Christmas Memories – Advent Devotion
December 19, 2020
1 Peter 3:18; 2 Corinthians 5:15
This Christmas memory took place in 1995. For many years, my first church, Our Savior Lutheran, held a Christmas Cantata. The Cantata had an excellent orchestra, choir and eventually included dramatic scenes from Christ’s birth, life, and death. It was directed by our music minister Mark Lohmeyer.
I don’t know whether Mark asked me, or I asked Mark if some of the students could perform an opening number before the Cantata began. He agreed after we discussed what I had in mind.
I asked three young ladies from my youth group to participate. And I performed with them. My wife sewed three beautiful long dresses for the girls and a vest for me.
After many practices, the night of the Cantata arrived, and the church was packed. The girls and I were at the back of the church when the song, “The Most Wonderful Time of the Year,” began to play. We all had microphones and sang along to Andy Williams as we made our way to the front of the church, handing out candy canes along the way.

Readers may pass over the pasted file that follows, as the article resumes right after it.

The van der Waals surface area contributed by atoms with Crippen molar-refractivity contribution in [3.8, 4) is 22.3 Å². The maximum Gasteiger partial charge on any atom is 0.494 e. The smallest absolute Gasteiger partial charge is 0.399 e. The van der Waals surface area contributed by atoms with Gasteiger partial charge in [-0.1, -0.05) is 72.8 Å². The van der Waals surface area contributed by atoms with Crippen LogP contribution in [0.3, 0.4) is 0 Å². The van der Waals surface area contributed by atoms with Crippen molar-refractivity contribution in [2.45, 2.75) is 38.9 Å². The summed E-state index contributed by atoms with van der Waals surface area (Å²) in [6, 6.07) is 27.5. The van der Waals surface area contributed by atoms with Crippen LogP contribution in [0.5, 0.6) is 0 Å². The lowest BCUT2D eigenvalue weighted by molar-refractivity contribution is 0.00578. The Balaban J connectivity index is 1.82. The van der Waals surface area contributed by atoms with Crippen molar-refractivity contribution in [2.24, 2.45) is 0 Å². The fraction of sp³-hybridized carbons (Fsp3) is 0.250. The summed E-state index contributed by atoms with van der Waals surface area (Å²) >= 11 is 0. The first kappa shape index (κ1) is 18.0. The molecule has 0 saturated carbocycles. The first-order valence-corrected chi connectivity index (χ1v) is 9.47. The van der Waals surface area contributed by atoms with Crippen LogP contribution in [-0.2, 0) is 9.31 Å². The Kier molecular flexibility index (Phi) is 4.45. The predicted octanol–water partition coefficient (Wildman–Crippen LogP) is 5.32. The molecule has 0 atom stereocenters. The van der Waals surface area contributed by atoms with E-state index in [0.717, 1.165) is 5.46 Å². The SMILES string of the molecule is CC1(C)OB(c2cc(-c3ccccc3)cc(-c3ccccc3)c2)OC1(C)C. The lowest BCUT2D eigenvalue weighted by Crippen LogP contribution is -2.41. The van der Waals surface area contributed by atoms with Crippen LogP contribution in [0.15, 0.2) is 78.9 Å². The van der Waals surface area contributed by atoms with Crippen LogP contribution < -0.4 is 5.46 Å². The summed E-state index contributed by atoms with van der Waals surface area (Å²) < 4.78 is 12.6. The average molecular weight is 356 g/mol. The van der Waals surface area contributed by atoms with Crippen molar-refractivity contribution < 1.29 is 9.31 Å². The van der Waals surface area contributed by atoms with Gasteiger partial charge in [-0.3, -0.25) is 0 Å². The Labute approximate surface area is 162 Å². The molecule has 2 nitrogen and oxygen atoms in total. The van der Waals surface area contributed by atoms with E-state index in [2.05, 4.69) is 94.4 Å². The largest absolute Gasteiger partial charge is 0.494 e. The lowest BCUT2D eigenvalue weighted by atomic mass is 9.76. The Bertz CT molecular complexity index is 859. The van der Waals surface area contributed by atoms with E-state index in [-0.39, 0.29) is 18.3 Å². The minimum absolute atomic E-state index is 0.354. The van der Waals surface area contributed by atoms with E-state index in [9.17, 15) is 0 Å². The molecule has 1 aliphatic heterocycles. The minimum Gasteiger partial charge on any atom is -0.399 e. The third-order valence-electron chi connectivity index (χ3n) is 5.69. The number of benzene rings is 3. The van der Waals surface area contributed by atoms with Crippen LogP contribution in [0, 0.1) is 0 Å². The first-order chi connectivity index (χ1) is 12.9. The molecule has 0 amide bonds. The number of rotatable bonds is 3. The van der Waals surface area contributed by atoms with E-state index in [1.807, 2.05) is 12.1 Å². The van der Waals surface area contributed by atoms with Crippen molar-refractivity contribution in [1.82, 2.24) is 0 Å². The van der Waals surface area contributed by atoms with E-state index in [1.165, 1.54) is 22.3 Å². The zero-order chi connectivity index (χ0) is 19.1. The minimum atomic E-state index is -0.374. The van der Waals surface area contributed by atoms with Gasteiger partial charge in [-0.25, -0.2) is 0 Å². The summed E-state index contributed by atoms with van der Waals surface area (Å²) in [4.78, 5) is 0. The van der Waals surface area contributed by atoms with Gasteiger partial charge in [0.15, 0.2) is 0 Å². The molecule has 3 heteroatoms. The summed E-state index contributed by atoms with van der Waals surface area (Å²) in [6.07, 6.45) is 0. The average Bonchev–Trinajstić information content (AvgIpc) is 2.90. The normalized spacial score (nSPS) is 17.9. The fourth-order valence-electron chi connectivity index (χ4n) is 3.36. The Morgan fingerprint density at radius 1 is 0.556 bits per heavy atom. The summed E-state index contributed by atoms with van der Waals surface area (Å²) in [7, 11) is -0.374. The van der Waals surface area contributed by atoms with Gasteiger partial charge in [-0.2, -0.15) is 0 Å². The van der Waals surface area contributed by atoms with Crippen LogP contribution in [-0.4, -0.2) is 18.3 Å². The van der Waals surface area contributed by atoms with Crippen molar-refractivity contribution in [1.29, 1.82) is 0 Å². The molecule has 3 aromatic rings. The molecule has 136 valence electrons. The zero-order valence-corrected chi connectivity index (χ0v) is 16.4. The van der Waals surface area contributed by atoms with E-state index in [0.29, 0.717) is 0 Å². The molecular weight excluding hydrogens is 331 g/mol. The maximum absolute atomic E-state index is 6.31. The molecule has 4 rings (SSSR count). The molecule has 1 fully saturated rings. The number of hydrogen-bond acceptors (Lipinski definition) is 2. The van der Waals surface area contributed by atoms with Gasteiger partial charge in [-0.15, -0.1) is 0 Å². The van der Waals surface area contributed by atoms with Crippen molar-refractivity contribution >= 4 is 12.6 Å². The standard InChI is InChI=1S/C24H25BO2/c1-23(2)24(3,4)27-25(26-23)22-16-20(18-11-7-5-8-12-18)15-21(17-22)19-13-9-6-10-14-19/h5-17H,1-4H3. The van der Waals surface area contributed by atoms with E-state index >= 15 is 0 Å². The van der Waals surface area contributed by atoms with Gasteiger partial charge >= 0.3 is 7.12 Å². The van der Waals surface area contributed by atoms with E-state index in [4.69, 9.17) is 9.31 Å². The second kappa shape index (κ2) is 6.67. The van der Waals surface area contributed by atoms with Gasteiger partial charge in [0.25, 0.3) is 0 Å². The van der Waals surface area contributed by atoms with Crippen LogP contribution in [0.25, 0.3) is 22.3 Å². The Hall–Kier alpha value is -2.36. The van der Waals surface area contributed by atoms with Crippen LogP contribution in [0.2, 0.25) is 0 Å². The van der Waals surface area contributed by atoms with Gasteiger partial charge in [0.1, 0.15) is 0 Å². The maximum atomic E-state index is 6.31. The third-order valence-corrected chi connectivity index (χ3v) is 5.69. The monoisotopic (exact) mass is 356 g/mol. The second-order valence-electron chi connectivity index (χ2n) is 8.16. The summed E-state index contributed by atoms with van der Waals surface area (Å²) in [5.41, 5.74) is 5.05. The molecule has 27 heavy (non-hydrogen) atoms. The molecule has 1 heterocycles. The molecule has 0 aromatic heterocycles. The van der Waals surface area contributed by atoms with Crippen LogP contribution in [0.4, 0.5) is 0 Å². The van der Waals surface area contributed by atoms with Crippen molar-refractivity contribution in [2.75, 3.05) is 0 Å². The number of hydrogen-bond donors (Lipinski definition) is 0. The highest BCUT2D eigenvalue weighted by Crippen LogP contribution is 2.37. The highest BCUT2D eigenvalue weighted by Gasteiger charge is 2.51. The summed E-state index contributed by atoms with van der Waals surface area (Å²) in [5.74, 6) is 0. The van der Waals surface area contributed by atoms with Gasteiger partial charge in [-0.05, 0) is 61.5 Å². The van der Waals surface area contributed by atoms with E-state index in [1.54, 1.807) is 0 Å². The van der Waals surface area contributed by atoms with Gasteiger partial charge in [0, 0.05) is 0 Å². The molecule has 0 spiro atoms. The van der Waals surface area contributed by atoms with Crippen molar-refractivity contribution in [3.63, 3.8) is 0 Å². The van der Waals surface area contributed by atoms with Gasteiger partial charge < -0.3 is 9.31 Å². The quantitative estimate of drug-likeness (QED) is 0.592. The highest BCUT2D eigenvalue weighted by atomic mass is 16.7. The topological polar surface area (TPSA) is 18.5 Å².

When the four of us arrived up front, four stools were waiting for us in front of the orchestra area. If my memory is correct, we sang on Christmas song together, and one of the young ladies sang a solo of “Have Yourself a Merry Little Christmas.”
It was a lot of fun, people applauded, and we four were the “Opening Act” for the Christmas Cantata.
One could argue that the creation of the world was God’s opening act. Perhaps it was. But how about God’s opening act for mankind, which was multifaceted. The birth, life, death, and resurrection of Jesus.
The first people God created sinned against His wishes. How would or could his be undone? God wanted to do something that would make an impact on the world forever. He sent His Son to earth. Not as a man on a white horse to conquer, but as a baby born of a virgin in a stable.
Jesus was a baby who would grow and age like any other man, with one exception. Jesus was God and man. He taught about His Father’s kingdom, He healed more people than we’ll ever know, Jesus served others. Finally, He died on a cross as a living sacrifice for our sins.
Just as it says in the passage above. Jesus died for everyone’s sins, for all times. That means the sins you have committed, the ones you will commit, and the transgressions you have yet to commit.
He died for you, me, your neighbor, and even our enemies. The thing is, God’s opening act didn’t stop there. Three days after He died, Jesus rose from the dead.
That means He overcame death. And someday, when Jesus returns, God’s closing act, whether we are alive or have died, we too will overcome death and live with Him for eternity.
My opening act was a few songs with three young ladies at a Christmas Cantata. I guess that opening act pretty much pales in comparison to God’s. He saved the world through the life, death, and resurrection of His Son, our Savior, Jesus Christ.